A change in Austrian pension fund legislation is set to boost the Austrian private equity market.
The Austrian government has passed a new law allowing Austrian pension and insurance funds to invest up to five per cent of their assets in alternative asset classes, including private equity.
The liberalisation of pension fund investment is part of the Austrian government’s aim to reform capital markets in Austria, said Thomas Jud, managing director of the Austrian Venture Capital Association, AVCO.
He added that it will take time for the Austrian private equity market to see the benefit of the reforms, as pension funds in Austria do not have the experience of investing in that form
of asset class. “Austrian pension funds have a long way to go as they are not yet fully funded. There will be a switch from the current pay-as-you-go structure to a more fully-funded base
of funds in Austria, but this will take time,” he said.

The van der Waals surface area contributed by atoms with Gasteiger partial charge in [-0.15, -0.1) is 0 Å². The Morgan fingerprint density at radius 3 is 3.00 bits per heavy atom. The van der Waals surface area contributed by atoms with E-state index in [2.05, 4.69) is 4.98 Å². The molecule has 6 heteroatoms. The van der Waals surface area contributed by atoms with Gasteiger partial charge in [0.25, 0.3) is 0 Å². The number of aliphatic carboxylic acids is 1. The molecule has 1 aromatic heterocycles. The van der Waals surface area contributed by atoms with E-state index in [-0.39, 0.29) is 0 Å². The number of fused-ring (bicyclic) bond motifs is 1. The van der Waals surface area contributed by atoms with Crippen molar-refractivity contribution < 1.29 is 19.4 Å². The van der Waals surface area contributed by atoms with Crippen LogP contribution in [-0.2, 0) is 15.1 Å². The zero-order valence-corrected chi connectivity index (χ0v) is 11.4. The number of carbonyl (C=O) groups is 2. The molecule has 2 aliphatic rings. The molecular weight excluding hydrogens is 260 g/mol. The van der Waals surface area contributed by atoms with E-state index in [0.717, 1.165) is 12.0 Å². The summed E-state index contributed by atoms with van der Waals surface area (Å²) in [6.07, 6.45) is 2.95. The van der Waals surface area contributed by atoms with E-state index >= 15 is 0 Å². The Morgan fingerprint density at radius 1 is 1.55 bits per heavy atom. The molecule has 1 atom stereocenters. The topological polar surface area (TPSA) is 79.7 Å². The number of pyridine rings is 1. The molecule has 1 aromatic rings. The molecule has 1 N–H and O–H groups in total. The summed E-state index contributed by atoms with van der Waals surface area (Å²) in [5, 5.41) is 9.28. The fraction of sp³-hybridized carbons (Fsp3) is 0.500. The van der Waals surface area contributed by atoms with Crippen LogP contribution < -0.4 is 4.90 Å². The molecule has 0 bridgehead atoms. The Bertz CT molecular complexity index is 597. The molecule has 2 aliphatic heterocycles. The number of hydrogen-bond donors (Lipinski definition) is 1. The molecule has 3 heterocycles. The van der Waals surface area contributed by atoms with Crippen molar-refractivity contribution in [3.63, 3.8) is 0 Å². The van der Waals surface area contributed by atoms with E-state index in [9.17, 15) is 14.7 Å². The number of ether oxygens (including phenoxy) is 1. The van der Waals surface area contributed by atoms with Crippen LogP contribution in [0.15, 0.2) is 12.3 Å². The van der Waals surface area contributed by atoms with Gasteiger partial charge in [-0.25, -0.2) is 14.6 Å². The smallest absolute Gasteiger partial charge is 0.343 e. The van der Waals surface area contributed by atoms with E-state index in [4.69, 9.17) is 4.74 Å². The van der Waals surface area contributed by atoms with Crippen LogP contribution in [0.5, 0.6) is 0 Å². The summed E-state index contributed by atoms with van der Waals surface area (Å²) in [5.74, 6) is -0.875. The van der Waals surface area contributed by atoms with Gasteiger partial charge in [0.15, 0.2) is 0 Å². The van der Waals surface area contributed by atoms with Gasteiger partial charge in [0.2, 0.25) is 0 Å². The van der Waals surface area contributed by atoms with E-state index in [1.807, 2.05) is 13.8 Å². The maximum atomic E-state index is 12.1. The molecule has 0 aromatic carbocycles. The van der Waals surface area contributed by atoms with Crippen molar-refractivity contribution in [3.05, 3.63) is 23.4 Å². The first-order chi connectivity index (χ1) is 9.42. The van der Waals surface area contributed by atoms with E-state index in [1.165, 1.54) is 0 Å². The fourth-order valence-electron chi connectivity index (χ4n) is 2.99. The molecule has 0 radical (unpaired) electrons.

Traditionally, Austrian companies have been more confident with principal loan financing rather than raising equity capital through strategic partners. For this reason, the Austrian private equity market is still in a phase of growth, says Jud. Last year total funds raised reached e234.6 million, compared to e183 million the previous year, according to the European Venture Capital Association. Total investments in 2000 reached e163.1 in 151 deals, compared to e89.3 million in 91 transactions the previous year.
The most significant deal so far in Austria this year is probably Vienna-based Kiwwi CEE Holding AG, says Jud. The company completed a second round of financing in early April totaling e41 million. Kiwwi’s primary focus is offering voice telephony services over Internet protocol to small to medium sized enterprises (SMEs) in Central and Eastern Europe.
AVCO was set up in April this year and is currently working on its first survey of the Austrian private equity market for 2001, due out in March next year. So far the association has 21 full members and 11 associate members.